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Surrounding the Mandir is an award-winning complementary garden. Its sculpted flowerbeds come alive in all their glorious colours during the spring and summer, while the lush clipped lawns, evergreen yews, and ornate patterns of topiary (shaped hedging) can be enjoyed all year round.
In a sense, the garden is a melding of two cultures, with ancient Hindu motifs presented in neo-classical English horticulture, making the garden a natural confluence between the traditional Hindu Mandir and its suburban London locale.
The garden takes the form of two distinct styles.
To the front and either side of the Mandir lies a parterre (ornamental flower garden) featuring five lotus-shaped beds framed in light green boxes (hedge-like shrubs) and filled with a variety of colourful tulips and roses.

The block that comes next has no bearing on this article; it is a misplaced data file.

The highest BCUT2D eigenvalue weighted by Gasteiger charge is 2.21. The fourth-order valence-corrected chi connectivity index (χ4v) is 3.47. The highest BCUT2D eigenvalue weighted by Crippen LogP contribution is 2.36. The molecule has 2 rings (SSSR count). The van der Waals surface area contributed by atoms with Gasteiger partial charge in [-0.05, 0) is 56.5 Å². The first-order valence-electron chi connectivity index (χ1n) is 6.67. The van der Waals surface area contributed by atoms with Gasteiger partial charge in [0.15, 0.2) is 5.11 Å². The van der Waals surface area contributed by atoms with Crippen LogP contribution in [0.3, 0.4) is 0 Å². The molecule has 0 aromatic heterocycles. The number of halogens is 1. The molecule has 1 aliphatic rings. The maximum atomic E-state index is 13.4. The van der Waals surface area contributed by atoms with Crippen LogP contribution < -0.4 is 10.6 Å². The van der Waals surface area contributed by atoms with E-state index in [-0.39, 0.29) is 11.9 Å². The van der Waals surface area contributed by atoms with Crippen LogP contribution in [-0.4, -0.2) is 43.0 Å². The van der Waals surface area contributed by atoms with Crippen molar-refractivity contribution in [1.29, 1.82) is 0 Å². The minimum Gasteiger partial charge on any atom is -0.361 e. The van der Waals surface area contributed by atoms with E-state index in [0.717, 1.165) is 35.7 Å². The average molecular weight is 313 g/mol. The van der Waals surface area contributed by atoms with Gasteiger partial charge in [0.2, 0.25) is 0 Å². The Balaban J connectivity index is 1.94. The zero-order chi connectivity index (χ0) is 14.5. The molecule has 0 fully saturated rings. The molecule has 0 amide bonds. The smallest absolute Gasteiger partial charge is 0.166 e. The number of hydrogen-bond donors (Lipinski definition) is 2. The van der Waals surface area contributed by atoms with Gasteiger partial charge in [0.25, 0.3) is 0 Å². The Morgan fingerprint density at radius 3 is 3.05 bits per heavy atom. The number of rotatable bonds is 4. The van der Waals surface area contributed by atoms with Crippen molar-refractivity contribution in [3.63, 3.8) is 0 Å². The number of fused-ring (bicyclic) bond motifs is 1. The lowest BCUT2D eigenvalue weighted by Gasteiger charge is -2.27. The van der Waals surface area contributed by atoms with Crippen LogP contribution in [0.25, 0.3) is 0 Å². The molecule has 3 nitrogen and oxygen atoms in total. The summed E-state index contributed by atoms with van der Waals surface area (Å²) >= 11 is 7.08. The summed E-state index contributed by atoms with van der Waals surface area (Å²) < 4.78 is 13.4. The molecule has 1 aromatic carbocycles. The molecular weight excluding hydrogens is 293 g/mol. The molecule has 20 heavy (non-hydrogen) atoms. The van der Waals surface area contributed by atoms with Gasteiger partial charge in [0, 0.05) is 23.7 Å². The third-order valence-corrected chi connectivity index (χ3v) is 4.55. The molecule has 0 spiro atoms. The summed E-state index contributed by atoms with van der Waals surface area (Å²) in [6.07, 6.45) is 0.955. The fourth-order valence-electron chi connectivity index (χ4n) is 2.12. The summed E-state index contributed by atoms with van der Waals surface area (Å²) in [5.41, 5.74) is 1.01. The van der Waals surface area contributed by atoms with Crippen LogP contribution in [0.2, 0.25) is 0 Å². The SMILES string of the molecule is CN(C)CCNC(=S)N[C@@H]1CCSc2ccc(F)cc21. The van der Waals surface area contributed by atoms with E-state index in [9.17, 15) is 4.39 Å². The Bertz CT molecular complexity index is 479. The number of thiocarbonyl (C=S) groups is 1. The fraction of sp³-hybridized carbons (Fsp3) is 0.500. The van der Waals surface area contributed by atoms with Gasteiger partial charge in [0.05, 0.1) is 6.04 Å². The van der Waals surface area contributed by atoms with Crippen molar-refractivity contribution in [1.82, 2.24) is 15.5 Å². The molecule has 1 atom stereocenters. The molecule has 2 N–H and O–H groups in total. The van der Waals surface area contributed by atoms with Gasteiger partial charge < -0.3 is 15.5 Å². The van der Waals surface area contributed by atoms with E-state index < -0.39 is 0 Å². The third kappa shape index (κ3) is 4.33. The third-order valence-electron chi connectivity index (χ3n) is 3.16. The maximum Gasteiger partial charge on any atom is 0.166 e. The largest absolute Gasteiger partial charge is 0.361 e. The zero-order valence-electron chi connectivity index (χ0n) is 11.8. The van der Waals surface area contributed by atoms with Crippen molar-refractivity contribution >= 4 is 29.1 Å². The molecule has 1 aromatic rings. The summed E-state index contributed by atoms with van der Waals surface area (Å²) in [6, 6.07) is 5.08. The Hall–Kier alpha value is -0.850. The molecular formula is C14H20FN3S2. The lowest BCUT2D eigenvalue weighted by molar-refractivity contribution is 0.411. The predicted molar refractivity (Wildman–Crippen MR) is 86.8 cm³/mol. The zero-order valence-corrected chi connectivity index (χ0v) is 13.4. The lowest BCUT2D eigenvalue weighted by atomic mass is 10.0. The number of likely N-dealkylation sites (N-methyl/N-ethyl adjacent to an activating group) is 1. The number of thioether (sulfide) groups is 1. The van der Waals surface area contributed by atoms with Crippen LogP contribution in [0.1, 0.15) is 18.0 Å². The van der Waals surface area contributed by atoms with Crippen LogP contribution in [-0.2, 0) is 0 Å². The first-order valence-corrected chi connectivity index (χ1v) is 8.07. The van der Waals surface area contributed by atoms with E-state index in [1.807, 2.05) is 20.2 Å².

Floral designs gracing the stone work and woodwork inside are emulated in the garden with real flowers. It offers a delightful introduction to the Mandir itself.
Also surrounding the Mandir is a small moat featuring foam jets incessantly splashing into the granite pools.
Towards the back of the Mandir lies what is termed a formal garden.
It creates three interconnecting star-shaped walkways of various sizes, representing the sun (largest), the earth (medium), and the moon (smallest). Together they symbolise the intimate connection we share with nature and the universe around us.
At the centre of the sun-star lies an ornamental lotus pond with a small fountain, while beeches, pink Begonias, and cheerful purple azaleas surround the other areas.
The garden was awarded first prize among business and public premises in the local council’s ‘Brent in Bloom’ competition in 2012, 2010 and 2009. The Mandir’s garden also received a Certificate of Excellence from the 2009 ‘London in Bloom’ campaign.
Regrettably, entry into the garden area is closed during inclement weather and days of special observances.